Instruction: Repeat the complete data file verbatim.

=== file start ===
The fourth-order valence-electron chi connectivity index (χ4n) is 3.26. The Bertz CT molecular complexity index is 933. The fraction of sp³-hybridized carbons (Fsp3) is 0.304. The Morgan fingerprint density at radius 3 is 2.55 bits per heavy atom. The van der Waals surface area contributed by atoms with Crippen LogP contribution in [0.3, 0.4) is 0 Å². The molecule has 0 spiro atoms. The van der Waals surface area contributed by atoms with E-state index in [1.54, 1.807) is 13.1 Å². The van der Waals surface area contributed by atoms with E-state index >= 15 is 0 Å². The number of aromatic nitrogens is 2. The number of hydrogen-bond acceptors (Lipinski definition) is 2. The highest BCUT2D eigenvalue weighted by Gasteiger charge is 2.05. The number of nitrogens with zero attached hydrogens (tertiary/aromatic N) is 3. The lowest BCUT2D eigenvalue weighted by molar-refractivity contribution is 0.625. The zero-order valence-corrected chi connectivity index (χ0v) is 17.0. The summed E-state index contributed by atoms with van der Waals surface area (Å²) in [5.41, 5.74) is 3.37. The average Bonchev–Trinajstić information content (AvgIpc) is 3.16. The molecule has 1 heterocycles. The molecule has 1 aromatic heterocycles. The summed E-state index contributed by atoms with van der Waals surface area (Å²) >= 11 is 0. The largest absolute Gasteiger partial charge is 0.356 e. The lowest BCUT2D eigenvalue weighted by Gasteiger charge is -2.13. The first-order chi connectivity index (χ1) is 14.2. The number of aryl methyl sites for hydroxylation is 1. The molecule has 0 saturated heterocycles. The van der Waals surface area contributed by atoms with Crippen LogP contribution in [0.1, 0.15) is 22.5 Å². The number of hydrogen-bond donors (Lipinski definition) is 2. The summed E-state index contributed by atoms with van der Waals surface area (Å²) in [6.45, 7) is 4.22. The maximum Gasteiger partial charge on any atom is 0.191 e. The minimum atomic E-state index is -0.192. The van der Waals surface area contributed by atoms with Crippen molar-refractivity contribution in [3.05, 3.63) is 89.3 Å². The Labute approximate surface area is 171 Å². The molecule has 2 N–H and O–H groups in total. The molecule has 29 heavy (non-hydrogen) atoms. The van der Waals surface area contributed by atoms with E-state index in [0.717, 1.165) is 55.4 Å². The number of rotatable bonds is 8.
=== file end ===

The fourth-order valence-electron chi connectivity index (χ4n) is 3.26. The Bertz CT molecular complexity index is 933. The fraction of sp³-hybridized carbons (Fsp3) is 0.304. The Morgan fingerprint density at radius 3 is 2.55 bits per heavy atom. The van der Waals surface area contributed by atoms with Crippen LogP contribution in [0.3, 0.4) is 0 Å². The molecule has 0 spiro atoms. The van der Waals surface area contributed by atoms with E-state index in [1.54, 1.807) is 13.1 Å². The van der Waals surface area contributed by atoms with E-state index >= 15 is 0 Å². The number of aromatic nitrogens is 2. The number of hydrogen-bond acceptors (Lipinski definition) is 2. The highest BCUT2D eigenvalue weighted by Gasteiger charge is 2.05. The number of nitrogens with zero attached hydrogens (tertiary/aromatic N) is 3. The lowest BCUT2D eigenvalue weighted by molar-refractivity contribution is 0.625. The zero-order valence-corrected chi connectivity index (χ0v) is 17.0. The summed E-state index contributed by atoms with van der Waals surface area (Å²) in [5.41, 5.74) is 3.37. The average Bonchev–Trinajstić information content (AvgIpc) is 3.16. The molecule has 1 heterocycles. The molecule has 1 aromatic heterocycles. The summed E-state index contributed by atoms with van der Waals surface area (Å²) >= 11 is 0. The largest absolute Gasteiger partial charge is 0.356 e. The lowest BCUT2D eigenvalue weighted by Gasteiger charge is -2.13. The first-order chi connectivity index (χ1) is 14.2. The number of aryl methyl sites for hydroxylation is 1. The molecule has 0 saturated heterocycles. The van der Waals surface area contributed by atoms with Crippen LogP contribution in [0.1, 0.15) is 22.5 Å². The number of hydrogen-bond donors (Lipinski definition) is 2. The summed E-state index contributed by atoms with van der Waals surface area (Å²) in [6.45, 7) is 4.22. The maximum Gasteiger partial charge on any atom is 0.191 e. The minimum atomic E-state index is -0.192. The van der Waals surface area contributed by atoms with Crippen molar-refractivity contribution in [3.05, 3.63) is 89.3 Å². The Labute approximate surface area is 171 Å². The molecule has 2 N–H and O–H groups in total. The molecule has 29 heavy (non-hydrogen) atoms. The van der Waals surface area contributed by atoms with E-state index in [0.717, 1.165) is 55.4 Å². The number of rotatable bonds is 8.